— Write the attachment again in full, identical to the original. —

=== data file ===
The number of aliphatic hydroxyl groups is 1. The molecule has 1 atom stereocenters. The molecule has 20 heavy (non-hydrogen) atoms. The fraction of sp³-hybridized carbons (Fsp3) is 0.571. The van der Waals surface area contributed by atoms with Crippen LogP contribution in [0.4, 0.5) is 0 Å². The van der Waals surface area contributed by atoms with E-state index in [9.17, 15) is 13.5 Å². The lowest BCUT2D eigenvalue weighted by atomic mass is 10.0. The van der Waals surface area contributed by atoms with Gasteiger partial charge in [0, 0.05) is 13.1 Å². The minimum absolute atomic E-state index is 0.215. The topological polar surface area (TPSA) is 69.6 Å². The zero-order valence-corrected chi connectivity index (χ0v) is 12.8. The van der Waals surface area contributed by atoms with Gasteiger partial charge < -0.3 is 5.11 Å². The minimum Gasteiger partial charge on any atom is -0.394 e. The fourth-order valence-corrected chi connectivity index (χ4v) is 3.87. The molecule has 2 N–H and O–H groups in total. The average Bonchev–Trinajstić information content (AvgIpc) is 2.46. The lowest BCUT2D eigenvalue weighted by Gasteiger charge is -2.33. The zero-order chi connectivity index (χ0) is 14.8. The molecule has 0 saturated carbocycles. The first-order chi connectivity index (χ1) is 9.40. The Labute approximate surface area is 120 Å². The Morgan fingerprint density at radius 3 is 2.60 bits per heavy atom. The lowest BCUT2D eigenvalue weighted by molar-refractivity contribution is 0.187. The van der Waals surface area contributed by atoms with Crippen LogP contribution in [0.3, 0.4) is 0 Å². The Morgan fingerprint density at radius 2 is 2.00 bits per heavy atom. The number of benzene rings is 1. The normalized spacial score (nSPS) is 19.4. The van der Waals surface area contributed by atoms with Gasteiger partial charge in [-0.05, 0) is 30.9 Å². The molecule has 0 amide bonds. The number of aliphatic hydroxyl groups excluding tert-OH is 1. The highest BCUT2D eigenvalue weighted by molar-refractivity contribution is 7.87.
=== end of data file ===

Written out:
The number of aliphatic hydroxyl groups is 1. The molecule has 1 atom stereocenters. The molecule has 20 heavy (non-hydrogen) atoms. The fraction of sp³-hybridized carbons (Fsp3) is 0.571. The van der Waals surface area contributed by atoms with Crippen LogP contribution in [0.4, 0.5) is 0 Å². The van der Waals surface area contributed by atoms with E-state index in [9.17, 15) is 13.5 Å². The lowest BCUT2D eigenvalue weighted by atomic mass is 10.0. The van der Waals surface area contributed by atoms with Gasteiger partial charge in [0, 0.05) is 13.1 Å². The minimum absolute atomic E-state index is 0.215. The topological polar surface area (TPSA) is 69.6 Å². The zero-order valence-corrected chi connectivity index (χ0v) is 12.8. The van der Waals surface area contributed by atoms with Gasteiger partial charge < -0.3 is 5.11 Å². The minimum Gasteiger partial charge on any atom is -0.394 e. The fourth-order valence-corrected chi connectivity index (χ4v) is 3.87. The molecule has 2 N–H and O–H groups in total. The average Bonchev–Trinajstić information content (AvgIpc) is 2.46. The lowest BCUT2D eigenvalue weighted by Gasteiger charge is -2.33. The zero-order chi connectivity index (χ0) is 14.8. The molecule has 0 saturated carbocycles. The first-order chi connectivity index (χ1) is 9.40. The Labute approximate surface area is 120 Å². The Morgan fingerprint density at radius 3 is 2.60 bits per heavy atom. The lowest BCUT2D eigenvalue weighted by molar-refractivity contribution is 0.187. The van der Waals surface area contributed by atoms with Crippen LogP contribution in [0.3, 0.4) is 0 Å². The Morgan fingerprint density at radius 2 is 2.00 bits per heavy atom. The number of benzene rings is 1. The normalized spacial score (nSPS) is 19.4. The van der Waals surface area contributed by atoms with Gasteiger partial charge in [-0.05, 0) is 30.9 Å². The molecule has 0 amide bonds. The number of aliphatic hydroxyl groups excluding tert-OH is 1. The highest BCUT2D eigenvalue weighted by molar-refractivity contribution is 7.87.